Principle: The extent to which the experiences of sentient beings which are experienced as positive/good are objectively positive/good, and the extent to which the experiences of sentient beings which are experienced as negative/bad are objectively negative/bad, is independent of the personal characteristics of those beings, but not of the context in which they occur.

    This principle extends the axiom of independence of quality of experience by asserting that not only is the quality of an experience as experienced per se independent of the experiencer's personal characteristics (which it self-evidently is), but that so is its objective quality (positive/good, negative/bad or neutral) independent of the experiencer's personal characteristics. The "objective quality" is intended in the sense of the objective ethical or moral quality. The main implication of this principle is that if it is objectively (in the moral/ethical sense) positive/good for us to have a particular experience, then it is as objectively (ethically) positive/good for people who have different personal characteristics to us - including those of different races, cultures, religions and species, as well as those who are less intelligent or weaker than us, or who have done more wrong than us - and that if it is objectively (again, in the moral/ethical sense) negative/bad for us to have a particular experience, then it is as objectively (ethically) negative/bad for those other people to have the same experience - with the caveat, as elaborated above, that context matters.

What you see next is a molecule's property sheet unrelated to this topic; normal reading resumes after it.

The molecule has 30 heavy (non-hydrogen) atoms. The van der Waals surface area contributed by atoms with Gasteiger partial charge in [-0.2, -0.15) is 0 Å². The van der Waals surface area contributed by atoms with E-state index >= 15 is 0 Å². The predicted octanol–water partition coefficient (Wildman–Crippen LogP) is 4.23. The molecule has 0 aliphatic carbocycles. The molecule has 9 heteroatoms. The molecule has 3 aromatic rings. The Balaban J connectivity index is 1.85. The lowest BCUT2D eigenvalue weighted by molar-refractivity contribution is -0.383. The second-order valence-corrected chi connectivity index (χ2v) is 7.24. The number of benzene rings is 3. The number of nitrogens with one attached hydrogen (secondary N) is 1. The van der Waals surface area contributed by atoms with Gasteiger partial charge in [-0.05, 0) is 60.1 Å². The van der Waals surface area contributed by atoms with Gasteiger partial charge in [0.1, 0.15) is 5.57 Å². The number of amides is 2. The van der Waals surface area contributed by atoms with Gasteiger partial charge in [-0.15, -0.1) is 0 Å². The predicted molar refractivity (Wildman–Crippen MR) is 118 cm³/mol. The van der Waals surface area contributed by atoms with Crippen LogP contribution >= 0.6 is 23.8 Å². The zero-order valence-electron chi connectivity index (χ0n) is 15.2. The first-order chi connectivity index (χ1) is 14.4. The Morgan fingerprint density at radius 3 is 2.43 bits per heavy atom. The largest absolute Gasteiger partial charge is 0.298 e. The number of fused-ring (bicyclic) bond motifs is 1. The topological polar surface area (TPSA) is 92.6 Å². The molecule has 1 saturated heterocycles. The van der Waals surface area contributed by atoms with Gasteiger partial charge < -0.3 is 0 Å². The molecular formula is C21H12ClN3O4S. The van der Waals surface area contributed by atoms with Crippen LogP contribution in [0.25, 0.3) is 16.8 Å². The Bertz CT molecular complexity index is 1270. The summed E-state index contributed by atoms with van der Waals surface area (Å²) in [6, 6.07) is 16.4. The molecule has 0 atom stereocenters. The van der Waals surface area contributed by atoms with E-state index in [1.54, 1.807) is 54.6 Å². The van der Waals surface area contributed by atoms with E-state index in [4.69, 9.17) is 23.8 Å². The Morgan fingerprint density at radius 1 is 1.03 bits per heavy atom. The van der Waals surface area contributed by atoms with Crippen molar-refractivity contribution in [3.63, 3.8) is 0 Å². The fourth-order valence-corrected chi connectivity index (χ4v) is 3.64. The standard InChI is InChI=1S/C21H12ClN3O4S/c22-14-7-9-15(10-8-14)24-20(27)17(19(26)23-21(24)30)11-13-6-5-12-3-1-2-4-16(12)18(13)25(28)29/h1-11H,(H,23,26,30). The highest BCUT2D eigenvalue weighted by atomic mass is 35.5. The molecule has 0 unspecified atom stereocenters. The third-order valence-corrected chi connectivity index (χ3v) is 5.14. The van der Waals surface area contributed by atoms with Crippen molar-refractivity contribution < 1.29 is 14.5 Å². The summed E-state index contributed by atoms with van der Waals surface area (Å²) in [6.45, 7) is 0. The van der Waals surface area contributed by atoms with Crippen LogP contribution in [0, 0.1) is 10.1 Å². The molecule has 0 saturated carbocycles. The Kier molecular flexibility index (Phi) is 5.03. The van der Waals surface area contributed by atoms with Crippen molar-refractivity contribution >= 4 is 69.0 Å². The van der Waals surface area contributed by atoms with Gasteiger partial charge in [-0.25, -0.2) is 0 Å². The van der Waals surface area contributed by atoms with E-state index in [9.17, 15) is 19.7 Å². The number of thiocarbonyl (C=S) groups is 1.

The principle also asserts though that context is important: what this means is that, for example, if allowing for a wrongdoer to have many experiences which feel positive/good encourages that wrongdoer to believe that doing wrong is rewarded, and thus to continue doing wrong where s/he would otherwise avoid it, and if there is no better way to encourage that wrongdoer to change his/her ways than by denying him/her experiences which feel positive/good, then such experiences (of the wrongdoer) which feel positive/good could, in context, be seen as objectively (ethically) negative/bad, whereas for somebody who does little wrong, those same experiences which feel positive/good would simply be as objectively positive/good as their experiential (felt) quality suggests.